Zanu, democracy do not mix

HARARE - The constitution-making process has been a shambles from beginning to end, if ever it will end with an acceptable document.

From the beginning, the process was chaotic, manipulated and at times, characterised by incidents of violence. The outcome of the imbroglio would, therefore, be questionable.

My view is that as long as Zanu PF is in power, constitutionalism in Zimbabwe means little if not nothing at all. Constitutionalism will only find meaning when Zanu PF is out of power.

Remember the Lancaster House constitution had numerous protections of basic freedoms.

Yet Zimbabwe has one of the worst human rights records.

The fact that Zanu PF has engaged in the constitution-making process does not mean the party has suddenly found its conscience.

This is a process that has come about because of external intervention in the form of the African Union and Sadc.

It is, therefore, not surprising that Zanu PF is resisting democratic changes in the current draft.

It is rather paradoxical that in the process of making a presumably democratic constitution Zanu PF, in fact, violates a tenet of democracy.

Here you have two parties in the coalition “voting” for the draft, making them the majority against Zanu PF.

The idea that principals have to decide may see Arthur Mutambara — who Zanu PF defends as a Principal — upsetting and reversing this democratic outcome.

Zanu PF claims it represents the majority views as contained in the national report.

Given, as I stated earlier, the compromised process of gathering views on the constitution, the national report may not necessarily be reflective of the true opinions of the people.

The fact that the constitution is now decided by the politicians is perhaps a realisation that the whole process of gathering views was unauthentic in the first place.

It remains tragic that, as a result of the tainted process, politicians now have to decide on fundamental provisions of the constitution. But this is where we are.

It takes a huge leap of faith to believe that people in the regions, in particular Matabeleland, would reject the concept of devolution when it is adequately explained to them.

For who, in their right and independent minds, would turn down the opportunity to exercise a significant measure of political power in the management of their welfare, resources and so on?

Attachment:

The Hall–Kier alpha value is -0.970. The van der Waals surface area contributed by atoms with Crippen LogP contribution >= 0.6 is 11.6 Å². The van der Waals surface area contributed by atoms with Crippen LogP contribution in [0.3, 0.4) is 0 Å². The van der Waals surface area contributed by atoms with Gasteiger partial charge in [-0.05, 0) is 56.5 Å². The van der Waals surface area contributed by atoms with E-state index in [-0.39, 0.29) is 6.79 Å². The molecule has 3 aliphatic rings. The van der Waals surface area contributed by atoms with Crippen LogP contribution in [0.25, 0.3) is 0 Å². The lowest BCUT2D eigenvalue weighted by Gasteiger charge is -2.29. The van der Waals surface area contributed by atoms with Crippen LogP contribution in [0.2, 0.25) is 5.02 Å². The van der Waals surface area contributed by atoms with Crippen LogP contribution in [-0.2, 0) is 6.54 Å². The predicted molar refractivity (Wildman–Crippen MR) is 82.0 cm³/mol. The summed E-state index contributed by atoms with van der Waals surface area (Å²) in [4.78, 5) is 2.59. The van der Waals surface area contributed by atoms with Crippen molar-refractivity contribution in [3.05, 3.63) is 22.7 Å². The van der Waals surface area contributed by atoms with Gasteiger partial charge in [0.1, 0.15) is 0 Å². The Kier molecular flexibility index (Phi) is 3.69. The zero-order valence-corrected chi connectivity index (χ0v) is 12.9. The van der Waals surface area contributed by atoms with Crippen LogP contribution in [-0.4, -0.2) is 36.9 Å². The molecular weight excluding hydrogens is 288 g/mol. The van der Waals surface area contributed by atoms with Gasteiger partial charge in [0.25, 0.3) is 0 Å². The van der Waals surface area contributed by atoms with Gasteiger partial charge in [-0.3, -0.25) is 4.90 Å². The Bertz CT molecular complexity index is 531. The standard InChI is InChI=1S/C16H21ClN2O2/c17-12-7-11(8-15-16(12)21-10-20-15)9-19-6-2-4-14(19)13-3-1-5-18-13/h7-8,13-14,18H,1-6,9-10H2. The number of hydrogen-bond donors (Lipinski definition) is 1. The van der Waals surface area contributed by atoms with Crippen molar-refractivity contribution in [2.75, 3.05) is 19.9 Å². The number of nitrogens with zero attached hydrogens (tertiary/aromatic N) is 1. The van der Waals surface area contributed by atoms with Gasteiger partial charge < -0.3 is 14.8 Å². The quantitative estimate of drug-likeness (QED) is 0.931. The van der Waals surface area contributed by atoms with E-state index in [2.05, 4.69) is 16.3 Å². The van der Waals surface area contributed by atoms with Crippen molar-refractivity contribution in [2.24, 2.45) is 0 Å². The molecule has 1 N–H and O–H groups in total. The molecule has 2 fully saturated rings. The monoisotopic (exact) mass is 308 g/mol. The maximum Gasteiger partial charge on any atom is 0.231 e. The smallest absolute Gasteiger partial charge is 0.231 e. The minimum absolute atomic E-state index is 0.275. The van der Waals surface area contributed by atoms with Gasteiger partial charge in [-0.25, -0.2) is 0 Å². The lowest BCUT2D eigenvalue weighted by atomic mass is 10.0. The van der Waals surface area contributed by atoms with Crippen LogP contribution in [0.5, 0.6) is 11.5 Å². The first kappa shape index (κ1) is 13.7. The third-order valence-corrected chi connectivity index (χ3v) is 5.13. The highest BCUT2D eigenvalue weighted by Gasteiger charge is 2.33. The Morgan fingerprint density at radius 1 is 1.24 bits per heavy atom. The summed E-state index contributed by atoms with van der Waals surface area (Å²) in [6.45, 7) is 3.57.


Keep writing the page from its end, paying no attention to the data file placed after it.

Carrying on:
A constitution that does not incorporate devolution is in all likelihood going to be rejected in these neglected regions.

Devolution is compatible with democracy. In fact, devolution is empowerment — Zanu PF’s own buzzword. It empowers people to influence political decisions of elected officials and public administrators at closer proximity.

Zanu PF cannot deny people this crucial form of empowerment if it truly believes in such cause.

Decentralisation is just a way of retaining the undemocratic status quo of governors appointed by the President; governors who are only accountable to their benefactor and not the people in the impoverished regions.

The purpose should be making a democratic constitution. The resistance to this kind of change only confirms what we have known all along: that Zanu PF and democracy do not mix.

Zanu PF should not look at constitution-making through the narrow prism of its rule, but a constitution for the future.

A constitution that will limit the powers of Morgan Tsvangirai, or any other leader who will rule.

The idea that Zanu PF will rule forever is fallacious.

The antics of Paul Mangwana over the past week have been, to say the least, quite amusing.
Here is a man who described the likes of Jonathan Moyo as “angels of the devil” for their opposition to what he considered a good draft.

Mangwana now disowns the draft. He suggests that he did not sign the draft; he only initialled it.

Now, for a lawyer to try to dissociate himself from a document he approved in one form of writing or another is outrageously insincere.

Mangwana knows if he was defending a client in court, he would not accept such absurd claim.

But on the other hand, you have to feel pity for him. He is a victim of Zanu PF’s bully-boy tactics just as everyone has been.

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